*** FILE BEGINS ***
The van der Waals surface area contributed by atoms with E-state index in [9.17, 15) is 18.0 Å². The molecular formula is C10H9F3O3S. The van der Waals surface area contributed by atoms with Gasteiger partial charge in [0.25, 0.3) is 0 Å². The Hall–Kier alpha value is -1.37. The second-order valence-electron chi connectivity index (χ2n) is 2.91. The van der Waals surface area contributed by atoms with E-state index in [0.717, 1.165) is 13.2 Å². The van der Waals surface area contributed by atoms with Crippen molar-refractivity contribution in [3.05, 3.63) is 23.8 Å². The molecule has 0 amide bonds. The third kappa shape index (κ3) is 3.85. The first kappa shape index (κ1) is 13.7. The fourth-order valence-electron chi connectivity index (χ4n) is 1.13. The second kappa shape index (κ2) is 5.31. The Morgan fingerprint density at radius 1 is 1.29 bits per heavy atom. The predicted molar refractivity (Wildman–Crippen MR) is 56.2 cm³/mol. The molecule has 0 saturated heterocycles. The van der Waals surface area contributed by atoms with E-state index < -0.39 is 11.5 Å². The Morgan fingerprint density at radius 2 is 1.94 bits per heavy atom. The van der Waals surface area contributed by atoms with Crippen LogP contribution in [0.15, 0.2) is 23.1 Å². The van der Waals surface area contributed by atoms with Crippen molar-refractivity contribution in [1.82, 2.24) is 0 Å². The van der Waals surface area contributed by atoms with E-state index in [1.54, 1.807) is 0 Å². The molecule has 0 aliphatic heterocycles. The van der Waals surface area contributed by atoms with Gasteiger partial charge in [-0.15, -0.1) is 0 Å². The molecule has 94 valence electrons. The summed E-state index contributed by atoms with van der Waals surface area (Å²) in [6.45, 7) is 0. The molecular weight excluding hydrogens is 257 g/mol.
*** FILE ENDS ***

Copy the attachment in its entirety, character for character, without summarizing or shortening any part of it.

The van der Waals surface area contributed by atoms with E-state index in [9.17, 15) is 18.0 Å². The molecular formula is C10H9F3O3S. The van der Waals surface area contributed by atoms with Gasteiger partial charge in [0.25, 0.3) is 0 Å². The Hall–Kier alpha value is -1.37. The second-order valence-electron chi connectivity index (χ2n) is 2.91. The van der Waals surface area contributed by atoms with E-state index in [0.717, 1.165) is 13.2 Å². The van der Waals surface area contributed by atoms with Crippen molar-refractivity contribution in [3.05, 3.63) is 23.8 Å². The molecule has 0 amide bonds. The third kappa shape index (κ3) is 3.85. The first kappa shape index (κ1) is 13.7. The fourth-order valence-electron chi connectivity index (χ4n) is 1.13. The second kappa shape index (κ2) is 5.31. The Morgan fingerprint density at radius 1 is 1.29 bits per heavy atom. The predicted molar refractivity (Wildman–Crippen MR) is 56.2 cm³/mol. The molecule has 0 saturated heterocycles. The van der Waals surface area contributed by atoms with E-state index < -0.39 is 11.5 Å². The Morgan fingerprint density at radius 2 is 1.94 bits per heavy atom. The van der Waals surface area contributed by atoms with Crippen LogP contribution in [0.15, 0.2) is 23.1 Å². The van der Waals surface area contributed by atoms with Crippen molar-refractivity contribution in [1.82, 2.24) is 0 Å². The van der Waals surface area contributed by atoms with E-state index in [1.54, 1.807) is 0 Å². The molecule has 0 aliphatic heterocycles. The van der Waals surface area contributed by atoms with Gasteiger partial charge in [-0.15, -0.1) is 0 Å². The molecule has 94 valence electrons. The summed E-state index contributed by atoms with van der Waals surface area (Å²) in [6.45, 7) is 0. The molecular weight excluding hydrogens is 257 g/mol.